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30 Days of Batis 2/40 CF
A Batis adventure and a personal photography scratch book with a creative touch.
Sharing a new post every day for the next 30 days.




Day #19 – photographic identity

Toni Ahvenainen

Sony A7 & ZEISS Batis 2/40 CF – f/8, 1/40sec, ISO250, raw Photograph by Toni Ahvenainen

Sony A7 & ZEISS Batis 2/40 CF – f/8, 1/40sec, ISO250, raw
Photograph by Toni Ahvenainen

I believe everyone has their own point of view to the world and also 'a photographic eye' that guides their photography. Most of us aren't very conscious about it, but nevertheless it's there and consists of visual imagery that we have absorbed in our life whether it comes from the history of photography or five penny comics from a local second-hand bookshop (I belong to that latter group). The photographic eye and your own point of view to the world are things that make your photography personal and different from the others. But the great paradox is that even if we are individuals with our unique lives, yet I see that most photographers are following certain genres and motifs whether it is fashion, street, landscape or other usual suspects. The problem is that these genres offer loads of technically perfect pictures which are 'stunning' and find ourselves to appreciate them, but they often fail to connect with us on a deeper level. In fact, there are so much of these 'stunning' pictures and algorithms feeding us even more of them, that it all becomes just noise. And many get stuck into process of reproducing these pictures because they occupy so much of visual imagery around us. Great pictures come and go with the 'likes' and 'thumps ups', but which are the ones that you really connect with and gets to stay within your life as a some sort of a aesthetic waypoints along the road?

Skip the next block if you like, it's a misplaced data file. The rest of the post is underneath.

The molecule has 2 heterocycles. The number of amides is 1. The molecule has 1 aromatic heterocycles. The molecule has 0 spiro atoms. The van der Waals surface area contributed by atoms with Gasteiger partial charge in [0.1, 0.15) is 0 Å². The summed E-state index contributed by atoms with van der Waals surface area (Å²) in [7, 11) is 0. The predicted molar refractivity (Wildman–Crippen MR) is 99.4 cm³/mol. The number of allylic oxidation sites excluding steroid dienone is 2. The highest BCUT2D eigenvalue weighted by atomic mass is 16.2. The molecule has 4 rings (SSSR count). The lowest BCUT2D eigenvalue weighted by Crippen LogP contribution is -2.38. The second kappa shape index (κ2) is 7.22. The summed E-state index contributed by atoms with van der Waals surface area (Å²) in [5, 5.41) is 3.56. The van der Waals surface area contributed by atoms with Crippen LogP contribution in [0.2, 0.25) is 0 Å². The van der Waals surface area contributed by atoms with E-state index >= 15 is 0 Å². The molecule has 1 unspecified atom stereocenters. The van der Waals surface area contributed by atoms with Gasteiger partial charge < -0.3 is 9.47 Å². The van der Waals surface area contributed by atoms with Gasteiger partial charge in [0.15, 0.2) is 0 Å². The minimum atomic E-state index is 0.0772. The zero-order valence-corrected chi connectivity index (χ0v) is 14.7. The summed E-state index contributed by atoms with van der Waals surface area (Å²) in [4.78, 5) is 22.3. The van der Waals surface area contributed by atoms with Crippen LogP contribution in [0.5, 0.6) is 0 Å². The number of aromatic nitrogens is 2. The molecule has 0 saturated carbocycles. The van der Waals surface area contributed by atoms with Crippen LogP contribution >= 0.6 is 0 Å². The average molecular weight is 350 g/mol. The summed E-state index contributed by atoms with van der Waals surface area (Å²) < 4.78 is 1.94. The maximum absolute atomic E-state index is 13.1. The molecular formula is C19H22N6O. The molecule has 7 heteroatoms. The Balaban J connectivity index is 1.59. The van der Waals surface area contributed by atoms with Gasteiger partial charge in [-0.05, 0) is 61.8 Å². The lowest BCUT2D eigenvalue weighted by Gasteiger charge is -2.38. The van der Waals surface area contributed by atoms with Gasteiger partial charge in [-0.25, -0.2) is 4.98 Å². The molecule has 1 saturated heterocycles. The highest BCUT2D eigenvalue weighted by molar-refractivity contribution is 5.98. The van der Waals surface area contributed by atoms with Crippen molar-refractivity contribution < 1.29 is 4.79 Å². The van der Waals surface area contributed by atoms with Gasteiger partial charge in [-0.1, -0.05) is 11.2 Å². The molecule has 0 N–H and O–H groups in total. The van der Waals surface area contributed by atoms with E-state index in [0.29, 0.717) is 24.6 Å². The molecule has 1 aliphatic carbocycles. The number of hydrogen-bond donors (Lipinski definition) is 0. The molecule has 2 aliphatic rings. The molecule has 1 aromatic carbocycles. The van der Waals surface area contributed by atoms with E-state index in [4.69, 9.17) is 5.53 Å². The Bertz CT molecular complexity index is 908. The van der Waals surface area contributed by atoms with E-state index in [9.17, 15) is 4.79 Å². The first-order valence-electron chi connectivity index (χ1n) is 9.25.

I firmly believe that getting personal with your photography is enough to make it interesting. You don't need to climb up to the mountains or do dangerous stunts to make your pictures worthwhile to look – that is only required in the bubbles of social media. I believe that when photography gets personal and further away from the usual overpopulated genres it generally makes it more interesting. Of course you need to learn the craft and culture your taste, but in the core of things it is about your identity and subject you are approaching from your point of view. You make things interesting by choosing them from your point of view and expressing them through your identity. But how do you develop such an abstract thing as photographic identity? Well, you do the work. To become better photographer you have mental and emotional work to do such as finding and refining the 'why' behind your photography. Why do you shoot the things you shoot and why does it matter? Not saying you should close yourself to the monastery to contemplate them, but they are fundamental questions that define your actions as a photographer. The better you know who you are and why you choose the subjects you choose, the better you can guide yourself and find the path to you own photographic eye. The question of your own photographic identity is much more important than what lens do you shoot with or does the brand x has better rendition than the brand y.

Learning different photography techniques and tricks with post processing is no rocket science and if you are a technical person, you can come pretty good with them relatively quick. But it often takes considerably more time to learn your own way of seeing and to recognize your visual identity as a photographer, that can be a long road. However, one major waypoint on that road is the one where you cease to imitate others and start doing your work from your own point of view. It often requires a bit melancholic phase where you become discontent or even frustrated with your work. Maybe you throw things away, give up and something dies within you, but from this disillusionment there often borns a new way of working, more concentrated to things that you find authentic and important. And from that point you start to create the world from your own perspective, because you know why you photograph and why it does matter – you know your identity as a photographer.